There is incontrovertible scientific proof of global warming. Global warming will have a gradual and signifi-cant impact on economies and markets and on society. Climate change threatens the basic elements of hu-man life, food production, health and use of resources and the environment. Environmental sustainability has therefore been a central aspect of the world energy situation since the late 1990s, when it became clear that a new, environmentally and climatically sustainable economic and industrial growth model was needed. The measures taken include the Kyoto Protocol (drafted in 1997 and came into effect in 2005), which established targets for reduction of emissions, laying the foundations for a decarbonisation policy strongly supported by Europe, particularly over the last decade.
More recently, the Paris Climate Agreement of December 2015 (COP21), which came into effect in 2016 and was adopted by 197 countries, defines a global and binding plan of action for limiting global warming to below 2 °C and pursuing efforts to limit the temperature increase to 1.5 °C above pre-industrial levels.
Focusing attention on the European Union, the Clean Energy Package, presented at the end of 2016, provides a framework of EU legislative proposals, highlighting how Europe is in the forefront in the fight against climate change. The main proposals relate to:
✓✓ development of renewable sources, with proposed achievement of the 20-20-20 targets, the new 27% renewable sources penetration target on gross final consumption in the EU by 2030;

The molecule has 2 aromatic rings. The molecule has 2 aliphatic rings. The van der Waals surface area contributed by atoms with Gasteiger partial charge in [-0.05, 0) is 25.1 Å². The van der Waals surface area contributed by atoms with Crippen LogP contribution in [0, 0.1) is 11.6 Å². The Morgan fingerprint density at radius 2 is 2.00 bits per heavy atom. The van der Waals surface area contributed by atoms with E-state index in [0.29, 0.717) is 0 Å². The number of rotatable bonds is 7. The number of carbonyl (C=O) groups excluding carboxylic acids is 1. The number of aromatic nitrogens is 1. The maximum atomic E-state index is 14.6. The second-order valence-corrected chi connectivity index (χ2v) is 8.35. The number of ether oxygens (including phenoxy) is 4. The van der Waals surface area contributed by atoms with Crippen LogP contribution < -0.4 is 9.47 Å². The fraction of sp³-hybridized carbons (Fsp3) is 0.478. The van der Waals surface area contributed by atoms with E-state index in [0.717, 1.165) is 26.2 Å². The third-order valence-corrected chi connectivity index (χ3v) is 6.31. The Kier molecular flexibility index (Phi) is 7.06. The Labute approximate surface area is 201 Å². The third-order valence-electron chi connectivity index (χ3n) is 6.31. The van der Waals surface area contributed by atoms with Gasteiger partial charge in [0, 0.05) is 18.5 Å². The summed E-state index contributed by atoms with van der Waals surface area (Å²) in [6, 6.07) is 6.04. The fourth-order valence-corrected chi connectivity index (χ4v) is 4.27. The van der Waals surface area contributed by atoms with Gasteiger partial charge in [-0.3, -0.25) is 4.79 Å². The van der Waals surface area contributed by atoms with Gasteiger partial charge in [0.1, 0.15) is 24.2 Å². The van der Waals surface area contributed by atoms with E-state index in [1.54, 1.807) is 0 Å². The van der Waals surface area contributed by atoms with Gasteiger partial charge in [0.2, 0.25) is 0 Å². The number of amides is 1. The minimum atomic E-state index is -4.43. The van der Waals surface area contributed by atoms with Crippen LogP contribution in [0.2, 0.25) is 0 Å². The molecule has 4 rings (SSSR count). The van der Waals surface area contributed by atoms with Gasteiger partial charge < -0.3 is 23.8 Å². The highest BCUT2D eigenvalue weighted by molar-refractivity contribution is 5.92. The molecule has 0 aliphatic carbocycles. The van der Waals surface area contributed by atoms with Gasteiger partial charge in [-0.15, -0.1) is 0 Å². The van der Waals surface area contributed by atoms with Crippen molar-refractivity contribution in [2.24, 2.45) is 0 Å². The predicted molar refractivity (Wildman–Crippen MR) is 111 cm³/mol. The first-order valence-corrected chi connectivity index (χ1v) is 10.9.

✓✓ development of electricity markets (“Electricity Market Design”);
✓✓ increased energy efficiency;
✓✓ creation and governance of the Energy Union; ✓✓ the work plan for eco-design;
✓✓ sustainable mobility.
Several studies and analyses also suggest that climate change and environmental risks have major implica-tions for financial stability which must be considered. European banks have already started on a virtuous path towards tangible support of EU policies for a more sustainable financial system. The various issues being ex-amined by the Task Force on Green Finance of the European Banking Federation, in which ABI Lab participates on behalf of the ABI, include:
✓✓ the need to establish a sustainable assets classification system. In particular, the need to set up a Europe-an classification of financial products comprising all existing and “acceptable” definitions of “sustainabili-ty” was raised;
✓✓ detailed examination of the concept of “fiduciary duty” which also covers the sustainability factor. The Eu-ropean debate has highlighted the need to establish a single set of “fiduciary duty” principles and concepts of “loyalty” and “prudence”;